What doesn’t kill you makes you stronger, the saying goes. In the case of Sam Corbett, the cancer that didn’t kill him made him both stronger and vastly more creative as a songwriter, lyricist, and musician. And he has NUTANA, his towering debut solo album, to prove it. Best known as drummer and co-founder of JUNO Award-winning rock bruisers The Sheepdogs, Corbett conceived of the NUTANA project in 2018 while undergoing treatment for testicular cancer. At age 34. While his wife Ashley was pregnant for the first time. Talk about harrowing. And yet NUTANA, named for the neighbourhood in Saskatoon where Corbett grew up, isn’t doom and gloom. Far from it. Rather, the album’s 10 dazzling original songs and two captivating covers—a faithful read of Buffy Sainte-Marie’s “Cod’ine” and a gender-bending take on Tame Impala’s “’Cause I’m A Man”—hit all the retro, loose-limbed, and melodic notes one expects from a Sheepdog, albeit with lyrics that frequently deliver a wallop. “When I was diagnosed in summer 2018, we had to cancel a couple of shows so I could have surgery,” Corbett says candidly. “I had some follow-up tests, and the cancer had spread to my lymph nodes. I had to back out of a couple of Sheepdogs tours to get the treatment. That was a very hard decision because I’ve been in the band from the beginning in 2004. I’d never not played a Sheepdogs show. “The radiation treatments made me very sick and weak; I couldn’t even play the drums. But I could play the piano, and I started writing a bunch of melodies and songs that later became this album. It’s what I worked on when the guys were on tour, and I was recovering at home. I wrote the lyrics later when we were on tour in Europe.” Recording of NUTANA, the album—which features a marquee roster of guests including Jim Bowskill (Blue Rodeo), Chris Mason (The Deep Dark Woods), Clayton Linthicum (Kacy and Clayton),Shamus Currie (The Sheepdogs, BROS), and former Sheepdogs guitarist Leot Hanson, among others—began in earnest in early 2020. “I was in the studio on a Wednesday and on Thursday the JUNOs that were to have been held in Saskatoon got cancelled because of COVID,” recalls Corbett, who adds drums, percussion, keyboards, and lead vocals. “That’s an indicator of how long I have been working on this. I’m very excited to finally have it come out.” That excitement is destined to spread when Sheepdogs fans and discerning rock lovers catch wind of tracks like jangly, simmering, serpentine album opener “You Belong” which explores the notion of what Corbett calls “imposter syndrome” as a wailing sax elevates the chorus. “I think a lot of successful people wonder, ‘Do I deserve this?’ For me, there always seems to be so many amazing musicians out there,” Corbett allows. “But the song reinforces the idea that I do belong here, and that I do have something to say.” The wildly atmospheric, bass-heavy “Garden” finds Corbett going for a JJ Cale vibe. “That was probably the hardest song to record. At one point it sounded so bad, I was going to scrap it,” he says. “Luckily the guys I had in the studio, Jim and Chris specifically, helped to rescue it.”On the gently countrified, pedal steel-goosed “Stage V,” Corbett confronts his physical ordeal. “It’s a medley of five songs that roughly cover the five stages of grief. Also, for cancer there is no stage V, so what comes after a stage IV diagnosis? I’d like to be able to reach people who’ve also dealt with cancer and hopefully they identify with it.”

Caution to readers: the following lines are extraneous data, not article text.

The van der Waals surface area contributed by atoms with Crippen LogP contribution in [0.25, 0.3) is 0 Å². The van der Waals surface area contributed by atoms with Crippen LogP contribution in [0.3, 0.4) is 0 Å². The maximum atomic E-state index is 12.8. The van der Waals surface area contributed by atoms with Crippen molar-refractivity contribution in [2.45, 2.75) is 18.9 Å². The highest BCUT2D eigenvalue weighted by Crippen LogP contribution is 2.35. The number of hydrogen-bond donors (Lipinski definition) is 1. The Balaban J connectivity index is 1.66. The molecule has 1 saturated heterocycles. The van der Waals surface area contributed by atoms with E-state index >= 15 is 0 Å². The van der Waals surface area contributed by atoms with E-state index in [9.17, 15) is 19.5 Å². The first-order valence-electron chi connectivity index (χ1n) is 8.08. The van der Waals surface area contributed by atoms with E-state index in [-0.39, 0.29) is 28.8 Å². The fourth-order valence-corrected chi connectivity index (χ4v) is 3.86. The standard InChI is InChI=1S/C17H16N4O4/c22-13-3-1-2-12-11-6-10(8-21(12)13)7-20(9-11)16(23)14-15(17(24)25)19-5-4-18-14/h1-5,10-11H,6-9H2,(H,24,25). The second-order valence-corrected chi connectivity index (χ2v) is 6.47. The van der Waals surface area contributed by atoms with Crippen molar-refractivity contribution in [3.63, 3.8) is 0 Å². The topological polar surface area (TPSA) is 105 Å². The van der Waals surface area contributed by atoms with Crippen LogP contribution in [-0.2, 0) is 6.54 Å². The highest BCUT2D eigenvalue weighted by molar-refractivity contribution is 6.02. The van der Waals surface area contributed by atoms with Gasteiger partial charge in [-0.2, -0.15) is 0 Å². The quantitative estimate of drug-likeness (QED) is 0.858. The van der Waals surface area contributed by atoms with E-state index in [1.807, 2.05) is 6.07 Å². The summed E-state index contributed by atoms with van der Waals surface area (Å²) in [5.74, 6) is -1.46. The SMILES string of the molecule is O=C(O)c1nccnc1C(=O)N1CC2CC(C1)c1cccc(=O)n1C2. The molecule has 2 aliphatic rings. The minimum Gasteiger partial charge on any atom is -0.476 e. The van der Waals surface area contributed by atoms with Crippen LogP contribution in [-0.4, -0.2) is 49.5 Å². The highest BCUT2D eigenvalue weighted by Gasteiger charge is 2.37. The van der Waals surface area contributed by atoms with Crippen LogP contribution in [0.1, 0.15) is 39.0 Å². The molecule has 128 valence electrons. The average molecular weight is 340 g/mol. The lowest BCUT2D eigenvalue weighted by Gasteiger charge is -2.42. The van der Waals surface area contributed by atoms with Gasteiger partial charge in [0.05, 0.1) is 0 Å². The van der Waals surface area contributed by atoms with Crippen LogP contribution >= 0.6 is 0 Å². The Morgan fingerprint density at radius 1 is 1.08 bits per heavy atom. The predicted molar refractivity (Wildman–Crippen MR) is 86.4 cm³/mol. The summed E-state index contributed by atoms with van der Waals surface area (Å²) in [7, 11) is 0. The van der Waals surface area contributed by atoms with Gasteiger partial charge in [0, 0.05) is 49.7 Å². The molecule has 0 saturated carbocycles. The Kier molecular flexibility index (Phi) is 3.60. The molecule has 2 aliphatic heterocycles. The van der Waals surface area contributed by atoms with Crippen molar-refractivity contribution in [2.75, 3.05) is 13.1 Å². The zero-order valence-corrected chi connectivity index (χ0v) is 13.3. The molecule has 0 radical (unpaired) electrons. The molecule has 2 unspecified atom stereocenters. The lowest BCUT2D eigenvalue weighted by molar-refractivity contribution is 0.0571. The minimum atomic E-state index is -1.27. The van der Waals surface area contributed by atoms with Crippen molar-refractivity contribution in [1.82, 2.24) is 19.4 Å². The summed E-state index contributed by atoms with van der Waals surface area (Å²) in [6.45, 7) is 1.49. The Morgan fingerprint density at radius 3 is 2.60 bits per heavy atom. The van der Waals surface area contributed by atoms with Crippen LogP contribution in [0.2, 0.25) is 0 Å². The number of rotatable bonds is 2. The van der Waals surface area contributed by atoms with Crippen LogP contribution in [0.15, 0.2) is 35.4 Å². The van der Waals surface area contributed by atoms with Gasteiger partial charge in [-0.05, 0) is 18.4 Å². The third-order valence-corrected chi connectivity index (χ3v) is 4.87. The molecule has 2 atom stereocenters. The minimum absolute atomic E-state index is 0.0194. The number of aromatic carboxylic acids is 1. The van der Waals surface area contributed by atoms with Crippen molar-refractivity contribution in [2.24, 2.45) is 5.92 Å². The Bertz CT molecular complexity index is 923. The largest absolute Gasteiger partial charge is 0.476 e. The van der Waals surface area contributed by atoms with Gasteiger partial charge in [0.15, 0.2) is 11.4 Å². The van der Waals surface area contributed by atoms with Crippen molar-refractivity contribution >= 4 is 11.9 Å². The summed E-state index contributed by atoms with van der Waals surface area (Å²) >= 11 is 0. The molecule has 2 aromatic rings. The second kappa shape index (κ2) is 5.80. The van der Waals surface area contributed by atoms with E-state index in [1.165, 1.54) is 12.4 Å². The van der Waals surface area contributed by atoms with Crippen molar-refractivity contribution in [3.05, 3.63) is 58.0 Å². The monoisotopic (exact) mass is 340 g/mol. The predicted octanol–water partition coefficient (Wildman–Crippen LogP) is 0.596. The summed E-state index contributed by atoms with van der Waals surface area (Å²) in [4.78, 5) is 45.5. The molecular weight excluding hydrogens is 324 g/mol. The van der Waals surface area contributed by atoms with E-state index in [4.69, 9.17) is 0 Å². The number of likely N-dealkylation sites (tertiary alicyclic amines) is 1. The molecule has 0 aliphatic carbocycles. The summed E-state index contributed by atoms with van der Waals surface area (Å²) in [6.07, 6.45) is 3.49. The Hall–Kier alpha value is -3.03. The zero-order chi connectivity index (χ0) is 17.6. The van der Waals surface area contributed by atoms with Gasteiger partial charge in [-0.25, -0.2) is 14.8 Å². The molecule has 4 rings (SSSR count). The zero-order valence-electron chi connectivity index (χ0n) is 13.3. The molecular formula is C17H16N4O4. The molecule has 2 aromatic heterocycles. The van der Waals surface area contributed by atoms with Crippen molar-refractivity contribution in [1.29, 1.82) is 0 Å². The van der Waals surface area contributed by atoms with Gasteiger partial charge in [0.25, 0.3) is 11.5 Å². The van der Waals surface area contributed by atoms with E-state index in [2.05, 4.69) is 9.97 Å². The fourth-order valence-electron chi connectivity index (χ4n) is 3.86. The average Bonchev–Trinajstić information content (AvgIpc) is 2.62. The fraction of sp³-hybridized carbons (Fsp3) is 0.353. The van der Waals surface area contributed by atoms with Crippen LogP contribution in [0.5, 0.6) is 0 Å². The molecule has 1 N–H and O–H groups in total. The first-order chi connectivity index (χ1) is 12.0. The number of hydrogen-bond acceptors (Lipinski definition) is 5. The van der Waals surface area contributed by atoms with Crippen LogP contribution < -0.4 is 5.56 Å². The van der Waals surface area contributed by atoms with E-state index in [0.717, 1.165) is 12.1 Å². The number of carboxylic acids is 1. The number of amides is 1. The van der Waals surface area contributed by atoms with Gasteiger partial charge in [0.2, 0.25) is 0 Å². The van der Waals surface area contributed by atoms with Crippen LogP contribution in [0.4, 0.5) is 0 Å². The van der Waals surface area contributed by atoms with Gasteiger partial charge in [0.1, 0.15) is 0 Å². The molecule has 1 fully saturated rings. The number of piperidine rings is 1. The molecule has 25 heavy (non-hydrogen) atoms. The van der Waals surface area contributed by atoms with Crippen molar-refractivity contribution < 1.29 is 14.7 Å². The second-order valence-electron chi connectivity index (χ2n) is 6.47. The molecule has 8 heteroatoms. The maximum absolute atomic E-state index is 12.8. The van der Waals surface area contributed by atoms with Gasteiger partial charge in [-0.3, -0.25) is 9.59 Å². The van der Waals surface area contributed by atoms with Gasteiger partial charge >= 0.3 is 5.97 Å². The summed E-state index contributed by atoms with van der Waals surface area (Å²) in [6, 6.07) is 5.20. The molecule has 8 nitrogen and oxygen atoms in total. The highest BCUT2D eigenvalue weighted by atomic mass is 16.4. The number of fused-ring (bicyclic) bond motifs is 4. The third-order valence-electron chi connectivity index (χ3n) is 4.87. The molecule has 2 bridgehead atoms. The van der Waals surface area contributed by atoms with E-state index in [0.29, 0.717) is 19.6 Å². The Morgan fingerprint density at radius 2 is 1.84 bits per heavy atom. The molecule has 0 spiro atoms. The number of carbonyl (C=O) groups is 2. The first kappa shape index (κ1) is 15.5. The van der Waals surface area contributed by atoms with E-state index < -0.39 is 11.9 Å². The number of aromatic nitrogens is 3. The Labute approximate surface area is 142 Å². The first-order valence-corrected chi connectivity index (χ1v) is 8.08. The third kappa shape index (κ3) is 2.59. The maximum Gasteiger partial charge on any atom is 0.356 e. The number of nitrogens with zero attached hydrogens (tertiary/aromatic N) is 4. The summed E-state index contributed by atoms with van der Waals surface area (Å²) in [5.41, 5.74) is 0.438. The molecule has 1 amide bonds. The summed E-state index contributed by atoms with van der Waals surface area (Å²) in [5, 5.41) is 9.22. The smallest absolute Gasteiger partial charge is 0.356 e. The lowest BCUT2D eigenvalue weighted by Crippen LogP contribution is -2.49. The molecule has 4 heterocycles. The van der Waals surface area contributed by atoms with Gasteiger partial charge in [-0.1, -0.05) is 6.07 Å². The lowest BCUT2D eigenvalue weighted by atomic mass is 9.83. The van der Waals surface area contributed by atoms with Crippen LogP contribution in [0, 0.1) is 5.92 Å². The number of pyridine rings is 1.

“‘That Would Be All’ is about trying to make a deal, in my case maybe to get some more time on this planet. ‘Ave H Blue’ is the street I live on in Saskatoon. When the guys were on tour and I was at home, I didn’t know what to do. That’s when I started writing these songs. So, they are both about treatment. ”Perhaps surprisingly given their conversational feel, the lyrics on NUTANA proved somewhat more challenging. “I didn’t have a ton of experience writing lyrics and I wanted them to be meaningful but not sappy or saccharine. That said, ‘By Your Side’ was about the idea that I might not be alive when my girls were growing up.“When I was first diagnosed, I understood that testicular cancer had a high survival rate. But I didn’t know yet if it had spread throughout my body, so that was weighing heavily on my mind. At the same time, I wanted the songs to have some nuance. A lot of the songwriting I like is open to interpretation and I wanted to create some of that. Sometimes the most personal stuff can also b ethe most universal.”Which may explain why the covers Corbett includes on NUTANA seem very much his own. Though released in 1964 as a defiant anti-drug battle cry, Sainte-Marie’s “Cod’ine” scans here as a thoughtful rumination on a push-pull scenario that could apply to almost anything.“I have always been drawn to the melody of that song,” Corbett says of the hit written by his fellow Saskatchewan native. “We’ve been lucky enough to play with Buffy and she was very gracious. I always wondered what the song would sound like if The Deep Dark Woods covered it. Luckily, I had their former bass player Chris playing on it.” Elsewhere, Corbett upends Tame Impala’s ferociously catchy, 80s-style “’Cause I’m A Man” by having wife Ashley sing tweaked lyrics, resulting in the dreamy, decelerated “He’s a Man” presented here. “Leon Russell is one of my favourite songwriters ever, but his albums also always had very interesting covers. I wanted to do that as well. I thought it would be cool to have the synth part played by pedal steel and to summon a ‘Stand by Your Man’ vibe by having a female singing it. “You don’t have to change the lyrics very much to make it from a woman’s perspective. Plus, I loved it when the Beatles had their wives singing on their solo records. Ashley is also a better singer than Yoko Ono and Linda for sure,” Corbett chuckles. “I think the music will appeal to Sheepdogs fans. It’s maybe a bit softer but still in the same territory of 70s-influenced rock with maybe some folk-rock,” Corbett says.“I hope to get it in people’s ears, because I think they’ll like it, the feedback I’ve gotten so far has been really strong” Corbett says. “I think this record also makes me a better member of The Sheepdogs with extra experience of writing, playing instruments other than drums, and singing lead .It’s also good for the overall image of the band,” he says, perhaps referencing their famed 2011 Rolling Stone magazine cover despite being unsigned at the time. “We look more diverse, and less like some dumb rockers who just got lucky.”